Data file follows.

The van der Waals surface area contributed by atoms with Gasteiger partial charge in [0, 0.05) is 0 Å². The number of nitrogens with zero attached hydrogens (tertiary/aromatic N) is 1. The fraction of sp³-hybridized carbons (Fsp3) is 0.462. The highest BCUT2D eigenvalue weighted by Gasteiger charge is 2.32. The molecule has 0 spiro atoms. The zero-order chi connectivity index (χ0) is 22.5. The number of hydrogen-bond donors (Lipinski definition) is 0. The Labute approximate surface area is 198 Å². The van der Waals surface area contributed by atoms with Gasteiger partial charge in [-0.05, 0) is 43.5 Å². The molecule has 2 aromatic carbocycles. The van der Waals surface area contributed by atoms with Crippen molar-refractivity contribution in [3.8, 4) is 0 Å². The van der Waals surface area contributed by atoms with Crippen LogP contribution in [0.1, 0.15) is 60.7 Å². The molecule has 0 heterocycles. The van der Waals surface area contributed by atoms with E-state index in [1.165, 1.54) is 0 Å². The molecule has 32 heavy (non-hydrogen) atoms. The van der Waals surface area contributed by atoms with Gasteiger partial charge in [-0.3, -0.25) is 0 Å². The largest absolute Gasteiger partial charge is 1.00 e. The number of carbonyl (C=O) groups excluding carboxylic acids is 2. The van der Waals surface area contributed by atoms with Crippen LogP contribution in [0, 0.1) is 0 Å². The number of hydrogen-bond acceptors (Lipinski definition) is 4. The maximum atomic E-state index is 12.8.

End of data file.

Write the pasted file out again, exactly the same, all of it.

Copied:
The van der Waals surface area contributed by atoms with Gasteiger partial charge in [0, 0.05) is 0 Å². The number of nitrogens with zero attached hydrogens (tertiary/aromatic N) is 1. The fraction of sp³-hybridized carbons (Fsp3) is 0.462. The highest BCUT2D eigenvalue weighted by Gasteiger charge is 2.32. The molecule has 0 spiro atoms. The zero-order chi connectivity index (χ0) is 22.5. The number of hydrogen-bond donors (Lipinski definition) is 0. The Labute approximate surface area is 198 Å². The van der Waals surface area contributed by atoms with Gasteiger partial charge in [-0.05, 0) is 43.5 Å². The molecule has 2 aromatic carbocycles. The van der Waals surface area contributed by atoms with Crippen molar-refractivity contribution in [3.8, 4) is 0 Å². The van der Waals surface area contributed by atoms with Crippen LogP contribution in [0.1, 0.15) is 60.7 Å². The molecule has 0 heterocycles. The van der Waals surface area contributed by atoms with E-state index in [1.165, 1.54) is 0 Å². The molecule has 32 heavy (non-hydrogen) atoms. The van der Waals surface area contributed by atoms with Gasteiger partial charge in [-0.3, -0.25) is 0 Å². The largest absolute Gasteiger partial charge is 1.00 e. The number of carbonyl (C=O) groups excluding carboxylic acids is 2. The van der Waals surface area contributed by atoms with Crippen LogP contribution in [0, 0.1) is 0 Å². The number of hydrogen-bond acceptors (Lipinski definition) is 4. The maximum atomic E-state index is 12.8.